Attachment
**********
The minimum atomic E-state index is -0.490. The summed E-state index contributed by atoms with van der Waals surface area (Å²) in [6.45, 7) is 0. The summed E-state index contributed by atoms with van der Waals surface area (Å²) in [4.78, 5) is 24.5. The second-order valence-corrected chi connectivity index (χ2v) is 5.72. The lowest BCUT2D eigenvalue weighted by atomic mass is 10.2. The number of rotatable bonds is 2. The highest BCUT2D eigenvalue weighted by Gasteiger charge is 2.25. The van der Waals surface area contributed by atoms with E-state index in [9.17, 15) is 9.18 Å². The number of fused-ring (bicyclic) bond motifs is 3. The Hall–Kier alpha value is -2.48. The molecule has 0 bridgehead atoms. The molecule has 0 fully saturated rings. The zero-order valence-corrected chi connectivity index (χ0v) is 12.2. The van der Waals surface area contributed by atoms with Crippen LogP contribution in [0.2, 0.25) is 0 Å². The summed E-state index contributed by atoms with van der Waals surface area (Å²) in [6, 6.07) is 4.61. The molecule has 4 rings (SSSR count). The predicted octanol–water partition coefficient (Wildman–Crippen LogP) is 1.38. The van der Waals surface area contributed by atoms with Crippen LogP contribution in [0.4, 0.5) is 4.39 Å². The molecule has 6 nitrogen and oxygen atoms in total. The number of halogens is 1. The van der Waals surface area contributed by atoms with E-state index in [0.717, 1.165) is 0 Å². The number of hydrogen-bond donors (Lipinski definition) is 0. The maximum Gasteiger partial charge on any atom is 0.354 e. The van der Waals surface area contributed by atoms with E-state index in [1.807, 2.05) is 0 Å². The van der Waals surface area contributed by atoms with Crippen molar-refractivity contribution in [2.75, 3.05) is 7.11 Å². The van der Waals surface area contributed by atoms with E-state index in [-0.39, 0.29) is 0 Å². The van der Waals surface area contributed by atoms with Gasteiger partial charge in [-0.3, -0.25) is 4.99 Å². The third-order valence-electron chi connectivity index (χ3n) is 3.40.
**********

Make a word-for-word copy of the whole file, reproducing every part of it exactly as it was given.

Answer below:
The minimum atomic E-state index is -0.490. The summed E-state index contributed by atoms with van der Waals surface area (Å²) in [6.45, 7) is 0. The summed E-state index contributed by atoms with van der Waals surface area (Å²) in [4.78, 5) is 24.5. The second-order valence-corrected chi connectivity index (χ2v) is 5.72. The lowest BCUT2D eigenvalue weighted by atomic mass is 10.2. The number of rotatable bonds is 2. The highest BCUT2D eigenvalue weighted by Gasteiger charge is 2.25. The van der Waals surface area contributed by atoms with E-state index in [9.17, 15) is 9.18 Å². The number of fused-ring (bicyclic) bond motifs is 3. The Hall–Kier alpha value is -2.48. The molecule has 0 bridgehead atoms. The molecule has 0 fully saturated rings. The zero-order valence-corrected chi connectivity index (χ0v) is 12.2. The van der Waals surface area contributed by atoms with Crippen LogP contribution in [0.2, 0.25) is 0 Å². The summed E-state index contributed by atoms with van der Waals surface area (Å²) in [6, 6.07) is 4.61. The molecule has 4 rings (SSSR count). The predicted octanol–water partition coefficient (Wildman–Crippen LogP) is 1.38. The van der Waals surface area contributed by atoms with Crippen LogP contribution in [0.4, 0.5) is 4.39 Å². The molecule has 6 nitrogen and oxygen atoms in total. The number of halogens is 1. The van der Waals surface area contributed by atoms with E-state index in [0.717, 1.165) is 0 Å². The number of hydrogen-bond donors (Lipinski definition) is 0. The maximum Gasteiger partial charge on any atom is 0.354 e. The van der Waals surface area contributed by atoms with E-state index in [1.807, 2.05) is 0 Å². The van der Waals surface area contributed by atoms with Crippen molar-refractivity contribution in [2.75, 3.05) is 7.11 Å². The van der Waals surface area contributed by atoms with E-state index in [-0.39, 0.29) is 0 Å². The van der Waals surface area contributed by atoms with Gasteiger partial charge in [-0.3, -0.25) is 4.99 Å². The third-order valence-electron chi connectivity index (χ3n) is 3.40.